Telemarketing is hotter than ever as a circulation source. Here's a round-up of tried-and-true and newer methods for making the phones work for your title.
After years of being the source of last resort for many publications, telemarketing is getting stronger-than-ever buzz among consumer marketers and B-to-B circulators alike.
In some ways, telemarketing has never faced more challenges. But growing using of call-screening, multiplying state do-not-call lists and heightened scrutiny by Congress and the FTC don't seem to be having a huge impact on legitimate telemarketers (who say that self-screening reduces wasted calls, and that they welcome crack-downs on fraudulent telemarketing operations).
For marketers, the growing advantages of this source are clear. As the response rates and cost-effectiveness of direct mail and other traditional sources go south--while technology and competition continue to help reduce telemarketing costs--going to the phones has become more and more attractive. "In many cases, our per-order telemarketing costs for requalifications are running at about $2.50 to $3.50," notes Jerry Okabe, VP, circulation for PBI Media, LLC. "Not many years ago, the cost was easily double that."
Still, yielding maximum results from telemarketing does take mastery of the basics and a willingness to test new ways of using this source and working with vendors. CM recently asked circulators and vendors to share their best telemarketing tips. Here's a round-up of their advice.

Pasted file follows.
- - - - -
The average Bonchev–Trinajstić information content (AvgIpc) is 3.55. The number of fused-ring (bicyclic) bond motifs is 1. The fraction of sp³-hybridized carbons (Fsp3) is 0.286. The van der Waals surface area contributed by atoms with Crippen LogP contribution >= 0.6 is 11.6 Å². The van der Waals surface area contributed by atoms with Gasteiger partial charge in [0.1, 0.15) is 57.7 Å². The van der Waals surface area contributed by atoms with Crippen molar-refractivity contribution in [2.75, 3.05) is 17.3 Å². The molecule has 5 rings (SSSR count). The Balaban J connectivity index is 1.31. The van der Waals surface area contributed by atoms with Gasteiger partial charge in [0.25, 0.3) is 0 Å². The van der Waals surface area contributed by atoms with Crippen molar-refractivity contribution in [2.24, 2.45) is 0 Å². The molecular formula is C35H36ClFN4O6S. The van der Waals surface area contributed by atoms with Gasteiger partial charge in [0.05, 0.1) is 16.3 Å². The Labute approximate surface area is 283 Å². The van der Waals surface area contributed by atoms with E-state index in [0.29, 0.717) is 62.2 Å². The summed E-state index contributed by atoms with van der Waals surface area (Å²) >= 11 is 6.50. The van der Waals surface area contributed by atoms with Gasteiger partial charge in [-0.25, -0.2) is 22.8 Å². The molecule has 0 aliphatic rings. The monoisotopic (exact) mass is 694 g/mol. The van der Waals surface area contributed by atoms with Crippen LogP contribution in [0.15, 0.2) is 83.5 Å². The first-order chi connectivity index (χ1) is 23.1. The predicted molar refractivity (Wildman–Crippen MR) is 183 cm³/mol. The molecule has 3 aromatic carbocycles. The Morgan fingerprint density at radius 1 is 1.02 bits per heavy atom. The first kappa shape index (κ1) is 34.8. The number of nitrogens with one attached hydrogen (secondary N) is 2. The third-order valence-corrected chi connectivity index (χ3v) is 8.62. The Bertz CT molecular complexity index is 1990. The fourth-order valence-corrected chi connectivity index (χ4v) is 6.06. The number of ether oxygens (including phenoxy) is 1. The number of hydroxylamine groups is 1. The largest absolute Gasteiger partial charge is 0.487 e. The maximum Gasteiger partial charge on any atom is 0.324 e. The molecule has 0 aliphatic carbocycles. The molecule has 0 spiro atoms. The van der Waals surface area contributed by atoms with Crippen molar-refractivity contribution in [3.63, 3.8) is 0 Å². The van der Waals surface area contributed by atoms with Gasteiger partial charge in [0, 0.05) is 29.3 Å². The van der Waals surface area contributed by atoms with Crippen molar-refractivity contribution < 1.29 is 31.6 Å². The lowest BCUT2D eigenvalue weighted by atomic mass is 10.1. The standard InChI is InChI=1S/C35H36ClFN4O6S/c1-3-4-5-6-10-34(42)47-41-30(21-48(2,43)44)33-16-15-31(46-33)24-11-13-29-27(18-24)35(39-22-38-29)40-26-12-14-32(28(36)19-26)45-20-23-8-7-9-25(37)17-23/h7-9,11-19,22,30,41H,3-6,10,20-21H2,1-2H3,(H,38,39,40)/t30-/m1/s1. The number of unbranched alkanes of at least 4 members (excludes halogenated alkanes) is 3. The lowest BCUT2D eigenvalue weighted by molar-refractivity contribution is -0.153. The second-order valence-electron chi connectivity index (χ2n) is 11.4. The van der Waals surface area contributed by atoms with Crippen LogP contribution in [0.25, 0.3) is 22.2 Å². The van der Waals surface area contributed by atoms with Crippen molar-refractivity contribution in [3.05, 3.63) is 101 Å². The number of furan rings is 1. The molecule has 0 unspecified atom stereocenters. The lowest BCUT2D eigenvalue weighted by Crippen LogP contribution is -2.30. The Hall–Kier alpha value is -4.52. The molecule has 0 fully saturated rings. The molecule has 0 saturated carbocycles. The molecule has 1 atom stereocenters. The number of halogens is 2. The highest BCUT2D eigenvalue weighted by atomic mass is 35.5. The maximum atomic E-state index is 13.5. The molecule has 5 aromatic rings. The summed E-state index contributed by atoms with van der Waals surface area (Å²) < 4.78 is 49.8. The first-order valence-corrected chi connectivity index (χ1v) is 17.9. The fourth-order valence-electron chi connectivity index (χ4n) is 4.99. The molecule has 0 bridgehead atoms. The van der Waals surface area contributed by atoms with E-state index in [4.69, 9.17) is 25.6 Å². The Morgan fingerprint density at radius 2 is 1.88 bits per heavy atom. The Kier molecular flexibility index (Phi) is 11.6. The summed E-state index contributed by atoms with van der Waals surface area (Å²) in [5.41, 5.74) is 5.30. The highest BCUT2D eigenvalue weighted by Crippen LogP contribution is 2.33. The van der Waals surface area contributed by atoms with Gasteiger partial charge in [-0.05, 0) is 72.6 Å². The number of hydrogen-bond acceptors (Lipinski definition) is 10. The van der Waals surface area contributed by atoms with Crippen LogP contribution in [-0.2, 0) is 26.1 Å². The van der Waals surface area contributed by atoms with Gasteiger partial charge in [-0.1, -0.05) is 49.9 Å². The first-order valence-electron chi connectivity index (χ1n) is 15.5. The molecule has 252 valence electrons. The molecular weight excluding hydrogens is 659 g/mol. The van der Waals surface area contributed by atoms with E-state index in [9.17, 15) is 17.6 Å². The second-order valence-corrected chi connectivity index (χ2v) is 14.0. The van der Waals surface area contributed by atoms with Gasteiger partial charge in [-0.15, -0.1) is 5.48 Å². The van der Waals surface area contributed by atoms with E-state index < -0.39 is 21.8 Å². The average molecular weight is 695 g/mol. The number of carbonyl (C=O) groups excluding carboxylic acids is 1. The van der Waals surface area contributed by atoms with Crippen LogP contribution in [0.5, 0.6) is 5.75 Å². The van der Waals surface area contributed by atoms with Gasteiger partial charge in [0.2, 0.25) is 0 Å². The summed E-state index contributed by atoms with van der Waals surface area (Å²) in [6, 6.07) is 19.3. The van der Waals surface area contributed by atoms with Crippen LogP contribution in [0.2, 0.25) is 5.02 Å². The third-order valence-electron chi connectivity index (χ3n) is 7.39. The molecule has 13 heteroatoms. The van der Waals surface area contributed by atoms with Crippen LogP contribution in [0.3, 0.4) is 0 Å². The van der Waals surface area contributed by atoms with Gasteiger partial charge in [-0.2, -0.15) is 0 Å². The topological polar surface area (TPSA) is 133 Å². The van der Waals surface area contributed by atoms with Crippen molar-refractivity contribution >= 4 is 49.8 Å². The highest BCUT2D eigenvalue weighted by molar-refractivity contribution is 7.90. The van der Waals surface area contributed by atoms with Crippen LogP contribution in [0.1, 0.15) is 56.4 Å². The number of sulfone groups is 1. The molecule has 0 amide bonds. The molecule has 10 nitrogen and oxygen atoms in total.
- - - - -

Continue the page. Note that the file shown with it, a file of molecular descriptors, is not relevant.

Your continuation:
Analyze your sources carefully. Earlier or added telemarketing efforts may be in order.
Many business-to-business circulators are going to the phones earlier for acquisition, as well as requalification. And some consumer marketers are also using telemarketing more aggressively, particularly for renewals.
For instance, Gary Zel, president of the ProCirc circulation outsourcing agency, says that, given the continually rising costs of acquiring new subs, some clients now find it cost-effective to use two phone renewal efforts. He recommends a first call that focuses on converting the subscriber to continuous service, and a second one, at the end of the series, that stresses the "last chance" aspect.
"More paid titles are introducing earlier renewal phone efforts and continuing phone efforts until the cost reaches the cost of obtaining a new subscriber," confirms Lissa Love, VP, publisher services for DialAmerica, Inc. "The approach depends on the source. With telemarketing-generated subscribers, it makes sense to call early in the series--usually, the second effort. We'll also call these names later in the series. A month before expire is common. Then, for many publishers, e call a third time, at post-expire."
Contrary to some circulators' assumption, agent sources can also prove good candidates for renew calls, according to Love. "You want to pull these names for a phone effort as early as possible in the series," s e says. "The telemarketer can do some modeling to fin the most responsive names to call."
In companies where renewals and new business are bandied by different people, more communication might improve the bottom line. With additional phone efforts, a renewals manager may be able to replace negative-remit subs with subs that have a much more attractive cost-per-order, and will continue to renew, points out Love.